Bárbara Ferreira

Bárbara Ferreira was the Media and Communications Manager of the European Geosciences Union from 2011 to 2019. Bárbara has also worked as a science writer specialising in astrophysics and space sciences, producing articles for the European Space Agency and others on a freelance basis. She has a PhD in astrophysics from the University of Cambridge.

Imaggeo on Mondays: Rainbow in stone

Nothing better characterises the wild US West than endless landscapes of red hoodoos, spires of rock protruding from the bottom of an arid drainage basin or badland. Found mainly in desert and dry, hot areas, hoodoos are distinctive from similarly-shaped formations, such as spires or pinnacles, because their profiles vary in thickness throughout their length. Their distinctive colour bands are the ...[Read More]

Register for the EGU General Assembly 2013

Online pre-registration to the 2013 EGU General Assembly is open until 13 March 2013. The meeting, taking place in Vienna from 07–12 April, brings together over 10,000 scientists from all over the world and covers all disciplines of the Earth, planetary, and space sciences. To register, you will need to create an account with Copernicus, our meetings’ organiser, if you don’t already have one ...[Read More]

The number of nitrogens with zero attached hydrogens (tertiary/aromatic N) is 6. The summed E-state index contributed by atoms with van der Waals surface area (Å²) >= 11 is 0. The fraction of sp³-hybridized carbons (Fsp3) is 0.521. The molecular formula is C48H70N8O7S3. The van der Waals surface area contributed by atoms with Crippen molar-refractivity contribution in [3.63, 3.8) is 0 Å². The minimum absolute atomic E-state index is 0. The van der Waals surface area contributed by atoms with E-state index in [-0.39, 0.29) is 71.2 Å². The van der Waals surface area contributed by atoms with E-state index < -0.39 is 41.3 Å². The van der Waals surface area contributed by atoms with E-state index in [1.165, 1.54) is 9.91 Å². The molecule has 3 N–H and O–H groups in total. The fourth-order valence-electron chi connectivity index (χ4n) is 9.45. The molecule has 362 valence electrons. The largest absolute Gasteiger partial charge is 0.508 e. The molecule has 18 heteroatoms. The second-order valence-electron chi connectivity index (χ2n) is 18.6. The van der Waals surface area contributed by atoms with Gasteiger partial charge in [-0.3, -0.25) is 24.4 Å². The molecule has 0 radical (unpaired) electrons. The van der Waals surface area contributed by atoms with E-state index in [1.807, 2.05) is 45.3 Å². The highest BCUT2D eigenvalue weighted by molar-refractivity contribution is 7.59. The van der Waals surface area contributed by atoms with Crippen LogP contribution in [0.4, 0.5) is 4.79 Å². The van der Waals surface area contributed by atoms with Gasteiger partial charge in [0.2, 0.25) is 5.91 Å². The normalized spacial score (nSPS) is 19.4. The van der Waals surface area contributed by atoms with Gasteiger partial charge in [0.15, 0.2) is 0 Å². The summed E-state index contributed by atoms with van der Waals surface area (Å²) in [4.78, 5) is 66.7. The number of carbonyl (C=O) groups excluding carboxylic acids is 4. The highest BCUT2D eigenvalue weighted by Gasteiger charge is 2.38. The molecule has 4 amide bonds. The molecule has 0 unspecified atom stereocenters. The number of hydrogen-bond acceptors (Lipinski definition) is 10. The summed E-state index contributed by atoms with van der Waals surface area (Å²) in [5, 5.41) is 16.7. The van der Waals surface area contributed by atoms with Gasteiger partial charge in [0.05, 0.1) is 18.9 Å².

Imaggeo on Mondays: Amazonian floodplain

After the Nile, the Amazon River is the second longest river in the world and, by releasing up to 300,000 cubic metres per second into the Atlantic Ocean, accounts for approximately one-fifth of the planet’s total river flow. The river and its tributaries are characterised by extensive annual flooding of over 350,000 square kilometres of forested areas. Floodplain water levels may exceed 9m. Not a ...[Read More]

A story of Spitfires? Archaeological geophysics in Burma (Part 3)

Buried beneath the soils of Burma lies a mystery that has been almost 70 years in the making: were a shipment of Spitfire aircraft concealed beneath a British airbase at the end of the Second World War? Dr Adam Booth, a geophysicist at Imperial College London and regular GeoLog contributor, is part of an archaeological team who are trying to unearth the truth in this tale. He’s posting to GeoLog f ...[Read More]